So no, I don’t see a vast difference between the person who burns a perfectly healthy dog to death because his God commands it, and the person who stabs a perfectly healthy dog to death because his God commands it. I’m supposed to be excited because one dog suffers less than the other, please.

        And why were they sacrificing their children to Moloch? It doesn’t say, typically cultures engage in sacrifices to avoid incurring the wrath of their God. Kill a few kids, the rest of the tribe lives. Not terrible moral thinking for the time. Of course I think it is ridiculous because I know that sacrifices don’t affect natural disasters and I know natural disasters are not “God’s wrath.” Christians don’t have that luxury though. Christians still think a tribal storm/war god is going to destroy the world in fire and water. Oh and we have fun scenes like exodus 32:27-29 where the Levites are rewarded with priesthoods because of their willingness to murder 3,000 of their own brothers, companions, neighbors, and children in an effort to avoid “God’s wrath” It may not have been a ritual human sacrifice, but it included the murder of innocent children that fulfilled the same function.

      • Robert V says:

        It is as I feared. You are a morally defective SJW with no clue about the abcs of morality. You demonstrate this perfectly when you ask your “gotcha” question “Does the method of execution make any difference when a Nazi . . . ?” The method of killing the dog had nothing to do with the difference between the two men in my thought experiment. The salient issue was the intent. One man reluctantly killed a dog that he loved to protect his family and spare the dog unnecessary pain. The other man gleefully inflicted gratuitous pain on a helpless dog. But hey you are a materialist right? A dead dog is a dead dog and what difference does it make what the intent was? If you cannot do basic moral reasoning, then there is nothing I can do for you.

        Thanks for your comments,

      • byblacksheep says:

        Oh, so it’s okay to murder children so long as you do so reluctantly. So glad you cleared that up. And I’m the moral defective that doesn’t know the abcs about morality?

        You are defending a book that OKs slavery, that OKs genocide, that OKs murdering children to avoid a god’s wrath, that OKs Capitol punishment if you pick up sticks on the wrong day of the week, and you want to teach me about basic moral reasoning?

      • Robert V says:

        Black Sheep,

        You have no interest in understanding what I believe and your entire message betrays the fact that you have closed your mind to anything that would be problematic for your simplistic SJW beliefs. On the off chance that someone else might benefit from this conversation, however, I will answer your points.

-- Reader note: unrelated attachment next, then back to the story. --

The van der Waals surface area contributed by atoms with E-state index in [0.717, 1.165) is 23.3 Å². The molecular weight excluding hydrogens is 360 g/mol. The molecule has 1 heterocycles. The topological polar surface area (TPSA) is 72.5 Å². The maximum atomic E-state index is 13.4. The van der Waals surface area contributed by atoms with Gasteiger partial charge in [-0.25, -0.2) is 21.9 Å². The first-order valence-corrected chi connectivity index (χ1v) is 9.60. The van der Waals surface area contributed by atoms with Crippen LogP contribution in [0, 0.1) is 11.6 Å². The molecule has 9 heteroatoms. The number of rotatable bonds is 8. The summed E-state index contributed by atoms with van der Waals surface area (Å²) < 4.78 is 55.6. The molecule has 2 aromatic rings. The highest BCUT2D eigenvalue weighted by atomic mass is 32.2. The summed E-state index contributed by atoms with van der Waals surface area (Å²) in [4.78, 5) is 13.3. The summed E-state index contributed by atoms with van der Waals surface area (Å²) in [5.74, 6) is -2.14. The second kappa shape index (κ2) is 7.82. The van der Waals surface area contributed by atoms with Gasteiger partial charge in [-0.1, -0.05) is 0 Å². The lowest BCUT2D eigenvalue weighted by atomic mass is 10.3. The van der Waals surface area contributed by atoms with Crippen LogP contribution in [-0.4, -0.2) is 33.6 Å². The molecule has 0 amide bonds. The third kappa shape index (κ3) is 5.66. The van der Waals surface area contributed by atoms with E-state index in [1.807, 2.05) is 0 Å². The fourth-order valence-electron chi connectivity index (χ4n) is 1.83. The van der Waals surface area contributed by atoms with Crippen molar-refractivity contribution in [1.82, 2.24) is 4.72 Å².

The problem is the simplistic moral equivalence principle that you use. If you see no difference between a sadist who kills and tortures for pleasure and a soldier who does so as a duty in order to protect that which he believes to be valuable, then you are a moral defective. Recognizing a distinction between two actions does not make one action good and the other bad in some simplistic black and white way. Rather it allows one to understand that sometimes actions that are bad can sometimes be better than the other available options. If you do not recognize this basic fact, then you are incapable of moral reasoning.

        In this world, God has constrained himself to act in a certain way. He does not intervene directly because he is seeking faith (there are good reasons for this, but you don’t care and I have discussed them elsewhere). Rather God acts through intermediaries. Because God has limited himself in this way, he must choose the least bad of a set of available options. This is why he judges nations who are so depraved that they would corrupt other nations. No better option is available to him given the purpose he is pursuing and the limitations that that purpose imposes on the way he can act.

        Now in eternity, the members of that judged nation will be blessed eternally by God. Since they have not accepted God’s help to love one another and have rejected basic morality, that existence will be hellish. God’s actions are always a positive blessing, but the hell comes from the way you have chosen to live. Live among people who burn their own children on the fire or commit abortions so they can pursue sexual pleasure and you will be miserable for all eternity. There is nothing God can do about it. You have rejected God’s help to love Him and your neighbor and thereby chosen to live with those who don’t care about love. Living among those who know nothing of love is hellish.

        God’s ideal morality for people is not revealed in the Old Testament but rather in the New Testament. In the Old Testament, God was dealing with the most vicious and barbaric people in human history. He did this to demonstrate the transforming power of his love. In the Old Testament, therefore, God is teaching these vicious barbarians the basic abcs of love one little baby step at a time. He does not tell them that they cannot own slaves because if he had at that point they would simply have ignored him, rather he tells them not to beat their slaves. He does not forbid them from divorcing their wives, because if he had forbidden divorce they would have killed their wives when they were tired of them. He teaches them through his servant Abraham (in Genesis 18) always to intercede on behalf of judged nations, but he tests them to see if they understand this command by ordering them to carry out his judgment against condemned nations. They failed that test and carried out judgment and, as the text makes clear, committed the very same acts and were judged with the vary same judgments themselves later on.